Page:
Molière’s The Miser started life as a five-act comedy. Fortunately for those catching the train home, Sean Foley and Phil Porter have rewritten it as a two-act, two and a half hour comedy that hilariously sends up every theatrical stereotype with a terrific selection of comic actors.
Set in 17th century Paris, it contains all the best stock characters of Commedia Dell'arte; the foolish old man, his vain children and a wily servant or two. The aged miser Harpagon loves nothing more than money, but is deeply paranoid that everyone is trying to steal it. Between his scheming children, embittered servants and a sassy go-between, everyone is. When Harpagon takes a shine to his son’s sweetheart, the race is on for all to get their hands on the old man’s fortune.
Returning to the stage, Griff Rhys Jones takes the role of the titular tight-fist. A goggle-eyed, lecherous old crock, he plays Harpagon with the theatricality and gleeful relish of a pantomime villain, capable of reducing the audience to laughter with a single bewildered glance.
The show is also billed as comedian Lee Mack’s play debut. This becomes apparent, with his Maître Jacques more than resembling his character in Not Going Out in behaviour and mannerisms. Yet Mack, with his hang dog expression and talent for ad-libbing, is well suited to the part of self-serving Jacques. The front rows of the stalls are much abused by several characters direct address, but Mack is a repeat offender, using his stand-up experience to brilliant effect and looking entirely comfortable on stage. We could perhaps do without his smattering of modern terms in place of curses (“Shia LaBeouf! Pret A Manger!”), but it's a riotously funny performance, particularly as he bashes away at the harpsichord like a possessed, bedraggled Elton John.
Joining him in the comedy crossover is Andi Osho as the wheeling and dealing Frosine. Like Mack she appears to take joy in smashing down the fourth wall, and injects a huge amount of energy into her scenes. An exchange with Harpagon where she insists to extremes that the pretty young Marianne prefers geriatric men is priceless.
Ryan Gage is excellent as Harpagon’s foppish, lisping son Cléante. Flouncing in, resplendent in wig, face powder and frilly clothes, Gage hits the ground running and keeps up his manic energy for the entirety of the performance. Katy Wix also delights as his petulant sister Elise, a perfect send-up of stereotypical acting in ‘the classics’. As her beau Valère, Mathew Horne is more than a match, artfully strutting and posturing, terrifically disdainful as he goes toe to toe with Maître Jacques. Ellie White as Marianne is a surprise highlight of the evening, with her overly refined enunciation making her almost incomprehensible to the other characters.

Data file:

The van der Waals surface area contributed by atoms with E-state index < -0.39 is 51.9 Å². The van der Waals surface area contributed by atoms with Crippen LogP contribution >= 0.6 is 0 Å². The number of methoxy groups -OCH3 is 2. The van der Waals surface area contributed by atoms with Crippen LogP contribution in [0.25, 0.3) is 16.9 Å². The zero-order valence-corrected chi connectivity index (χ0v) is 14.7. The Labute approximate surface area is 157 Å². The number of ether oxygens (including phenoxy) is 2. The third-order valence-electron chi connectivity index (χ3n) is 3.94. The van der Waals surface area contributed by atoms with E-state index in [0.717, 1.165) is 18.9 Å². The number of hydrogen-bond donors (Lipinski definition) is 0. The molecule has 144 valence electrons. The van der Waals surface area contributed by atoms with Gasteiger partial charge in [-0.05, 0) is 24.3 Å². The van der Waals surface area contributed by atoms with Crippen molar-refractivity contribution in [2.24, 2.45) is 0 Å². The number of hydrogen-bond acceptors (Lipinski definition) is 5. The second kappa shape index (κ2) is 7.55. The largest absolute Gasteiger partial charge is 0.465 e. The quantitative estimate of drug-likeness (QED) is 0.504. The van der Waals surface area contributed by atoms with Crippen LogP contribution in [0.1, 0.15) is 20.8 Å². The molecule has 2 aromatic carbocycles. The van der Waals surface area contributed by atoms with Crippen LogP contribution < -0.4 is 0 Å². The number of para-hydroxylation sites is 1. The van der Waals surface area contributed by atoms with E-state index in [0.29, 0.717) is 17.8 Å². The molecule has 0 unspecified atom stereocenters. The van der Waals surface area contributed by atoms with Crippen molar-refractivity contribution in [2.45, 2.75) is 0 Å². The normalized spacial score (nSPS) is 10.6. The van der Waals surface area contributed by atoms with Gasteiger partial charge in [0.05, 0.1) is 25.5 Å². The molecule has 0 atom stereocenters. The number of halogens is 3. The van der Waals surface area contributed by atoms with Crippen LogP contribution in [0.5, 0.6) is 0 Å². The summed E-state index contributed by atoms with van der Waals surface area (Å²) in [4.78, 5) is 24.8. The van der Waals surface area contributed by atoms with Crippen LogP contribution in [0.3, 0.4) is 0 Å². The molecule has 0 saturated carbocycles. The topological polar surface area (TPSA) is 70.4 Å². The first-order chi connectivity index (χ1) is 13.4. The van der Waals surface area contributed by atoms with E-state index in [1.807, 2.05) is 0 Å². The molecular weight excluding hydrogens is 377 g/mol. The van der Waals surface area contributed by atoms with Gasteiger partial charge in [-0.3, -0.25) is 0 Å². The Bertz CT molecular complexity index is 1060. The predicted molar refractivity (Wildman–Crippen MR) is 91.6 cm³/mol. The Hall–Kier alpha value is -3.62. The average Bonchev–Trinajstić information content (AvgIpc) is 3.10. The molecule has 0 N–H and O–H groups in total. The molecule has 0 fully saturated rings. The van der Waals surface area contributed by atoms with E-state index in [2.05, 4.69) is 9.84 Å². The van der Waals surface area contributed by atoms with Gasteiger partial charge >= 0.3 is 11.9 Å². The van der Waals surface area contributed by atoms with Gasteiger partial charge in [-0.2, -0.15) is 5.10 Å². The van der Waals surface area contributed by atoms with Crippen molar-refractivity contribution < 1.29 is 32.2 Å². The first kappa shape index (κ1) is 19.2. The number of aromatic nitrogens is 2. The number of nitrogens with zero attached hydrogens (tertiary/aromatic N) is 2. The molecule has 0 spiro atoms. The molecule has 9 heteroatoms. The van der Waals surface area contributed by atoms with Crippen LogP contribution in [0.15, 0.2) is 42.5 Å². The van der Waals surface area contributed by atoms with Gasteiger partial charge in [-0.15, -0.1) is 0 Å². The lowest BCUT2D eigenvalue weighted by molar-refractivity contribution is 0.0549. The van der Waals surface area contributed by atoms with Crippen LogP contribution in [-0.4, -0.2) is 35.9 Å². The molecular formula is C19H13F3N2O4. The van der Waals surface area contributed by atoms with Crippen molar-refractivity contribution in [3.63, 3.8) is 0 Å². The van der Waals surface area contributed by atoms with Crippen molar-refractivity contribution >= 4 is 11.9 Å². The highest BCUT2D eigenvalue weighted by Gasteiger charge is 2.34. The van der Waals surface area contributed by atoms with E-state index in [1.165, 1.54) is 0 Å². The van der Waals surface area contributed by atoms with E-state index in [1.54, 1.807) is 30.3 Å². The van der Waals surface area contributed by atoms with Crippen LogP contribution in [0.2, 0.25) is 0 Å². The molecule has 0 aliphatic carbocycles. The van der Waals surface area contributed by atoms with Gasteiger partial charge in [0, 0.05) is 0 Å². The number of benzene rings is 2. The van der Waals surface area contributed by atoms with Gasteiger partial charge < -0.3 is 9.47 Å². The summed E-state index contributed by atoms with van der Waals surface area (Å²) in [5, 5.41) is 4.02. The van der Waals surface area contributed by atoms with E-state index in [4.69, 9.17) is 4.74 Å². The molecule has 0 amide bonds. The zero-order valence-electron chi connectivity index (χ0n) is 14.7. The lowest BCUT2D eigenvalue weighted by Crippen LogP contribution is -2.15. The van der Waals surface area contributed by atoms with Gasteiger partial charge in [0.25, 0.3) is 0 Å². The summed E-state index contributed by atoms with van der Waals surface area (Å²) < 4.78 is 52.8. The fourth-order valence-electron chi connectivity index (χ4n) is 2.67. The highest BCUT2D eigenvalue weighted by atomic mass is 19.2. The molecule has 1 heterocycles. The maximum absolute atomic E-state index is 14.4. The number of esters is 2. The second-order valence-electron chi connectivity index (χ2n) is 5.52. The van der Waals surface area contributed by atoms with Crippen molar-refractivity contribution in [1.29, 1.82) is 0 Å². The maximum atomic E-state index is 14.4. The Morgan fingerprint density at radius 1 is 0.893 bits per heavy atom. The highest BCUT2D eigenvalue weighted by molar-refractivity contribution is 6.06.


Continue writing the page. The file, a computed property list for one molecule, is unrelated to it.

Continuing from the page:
Foley and Porter’s adaptation has been described as ‘freely adapted’ and the label is only too apt. With Frosine encouraging Marianne to ‘get her game face on’ as Harpagon makes his advances, and Maître Jacques informing us that that was a bit of social commentary we just heard there, it's a very modern script. Sometimes it verges a little on too much ‘of the moment’, with some current references shoehorned in and characters keen to inform us on the topical themes included. It's good for now, but a revival in even as little as five years time would already look dated. The best laughs come from the universal stuff, some fabulous slapstick and some wildly far-reaching revelations – Molière knew what he was doing when he created these situations for the characters of Commedia to run riot in.
Alice Power’s set makes for a fantastic playground, presenting the interior and garden of a crumbling Parisian pile, however the cast need a little more refinement in their interaction with it for its full comic potential to be unleashed, and when the energy drops in the second half, it’s noticeable.
Despite this, the laughs come thick and fast through the ensuing chaos, and with some stand out comedic performances, it seems like there’s still plenty of life in Molière’s old Miser yet.